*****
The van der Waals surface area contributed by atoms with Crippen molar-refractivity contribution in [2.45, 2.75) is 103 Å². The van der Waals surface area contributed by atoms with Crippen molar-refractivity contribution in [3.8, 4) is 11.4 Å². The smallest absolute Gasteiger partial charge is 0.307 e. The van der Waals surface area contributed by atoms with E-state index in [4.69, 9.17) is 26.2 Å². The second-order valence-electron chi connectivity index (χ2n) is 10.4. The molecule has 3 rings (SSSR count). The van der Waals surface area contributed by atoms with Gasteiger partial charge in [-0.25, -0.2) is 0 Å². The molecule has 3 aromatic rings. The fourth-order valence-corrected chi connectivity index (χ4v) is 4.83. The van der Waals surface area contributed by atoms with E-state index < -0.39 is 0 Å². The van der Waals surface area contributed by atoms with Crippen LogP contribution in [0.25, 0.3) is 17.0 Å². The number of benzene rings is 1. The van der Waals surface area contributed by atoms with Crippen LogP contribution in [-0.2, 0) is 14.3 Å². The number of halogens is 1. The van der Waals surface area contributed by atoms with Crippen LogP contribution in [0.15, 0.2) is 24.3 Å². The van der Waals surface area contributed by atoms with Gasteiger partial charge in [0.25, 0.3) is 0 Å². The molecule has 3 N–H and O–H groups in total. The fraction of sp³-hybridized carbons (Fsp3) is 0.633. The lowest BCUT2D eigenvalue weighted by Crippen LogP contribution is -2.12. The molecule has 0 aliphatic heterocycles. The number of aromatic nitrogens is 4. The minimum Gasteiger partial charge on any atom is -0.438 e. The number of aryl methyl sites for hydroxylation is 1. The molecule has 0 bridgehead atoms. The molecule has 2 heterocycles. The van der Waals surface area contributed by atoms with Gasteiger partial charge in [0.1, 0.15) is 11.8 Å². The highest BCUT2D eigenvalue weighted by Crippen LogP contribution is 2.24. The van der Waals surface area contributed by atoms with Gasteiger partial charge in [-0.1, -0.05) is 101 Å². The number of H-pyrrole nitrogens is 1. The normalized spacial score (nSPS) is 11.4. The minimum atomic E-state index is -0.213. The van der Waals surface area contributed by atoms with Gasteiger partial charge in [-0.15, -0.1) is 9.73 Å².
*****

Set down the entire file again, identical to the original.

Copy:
The van der Waals surface area contributed by atoms with Crippen molar-refractivity contribution in [2.45, 2.75) is 103 Å². The van der Waals surface area contributed by atoms with Crippen molar-refractivity contribution in [3.8, 4) is 11.4 Å². The smallest absolute Gasteiger partial charge is 0.307 e. The van der Waals surface area contributed by atoms with E-state index in [4.69, 9.17) is 26.2 Å². The second-order valence-electron chi connectivity index (χ2n) is 10.4. The molecule has 3 rings (SSSR count). The van der Waals surface area contributed by atoms with Gasteiger partial charge in [-0.25, -0.2) is 0 Å². The molecule has 3 aromatic rings. The fourth-order valence-corrected chi connectivity index (χ4v) is 4.83. The van der Waals surface area contributed by atoms with E-state index < -0.39 is 0 Å². The van der Waals surface area contributed by atoms with Crippen LogP contribution in [0.25, 0.3) is 17.0 Å². The number of benzene rings is 1. The van der Waals surface area contributed by atoms with Crippen LogP contribution in [-0.2, 0) is 14.3 Å². The number of halogens is 1. The van der Waals surface area contributed by atoms with Crippen LogP contribution in [0.15, 0.2) is 24.3 Å². The van der Waals surface area contributed by atoms with Gasteiger partial charge in [0.25, 0.3) is 0 Å². The molecule has 3 N–H and O–H groups in total. The fraction of sp³-hybridized carbons (Fsp3) is 0.633. The lowest BCUT2D eigenvalue weighted by Crippen LogP contribution is -2.12. The molecule has 0 aliphatic heterocycles. The number of aromatic nitrogens is 4. The minimum Gasteiger partial charge on any atom is -0.438 e. The number of aryl methyl sites for hydroxylation is 1. The molecule has 0 bridgehead atoms. The molecule has 2 heterocycles. The van der Waals surface area contributed by atoms with Gasteiger partial charge in [0.1, 0.15) is 11.8 Å². The highest BCUT2D eigenvalue weighted by Crippen LogP contribution is 2.24. The van der Waals surface area contributed by atoms with Gasteiger partial charge in [-0.1, -0.05) is 101 Å². The number of H-pyrrole nitrogens is 1. The normalized spacial score (nSPS) is 11.4. The minimum atomic E-state index is -0.213. The van der Waals surface area contributed by atoms with Gasteiger partial charge in [-0.15, -0.1) is 9.73 Å².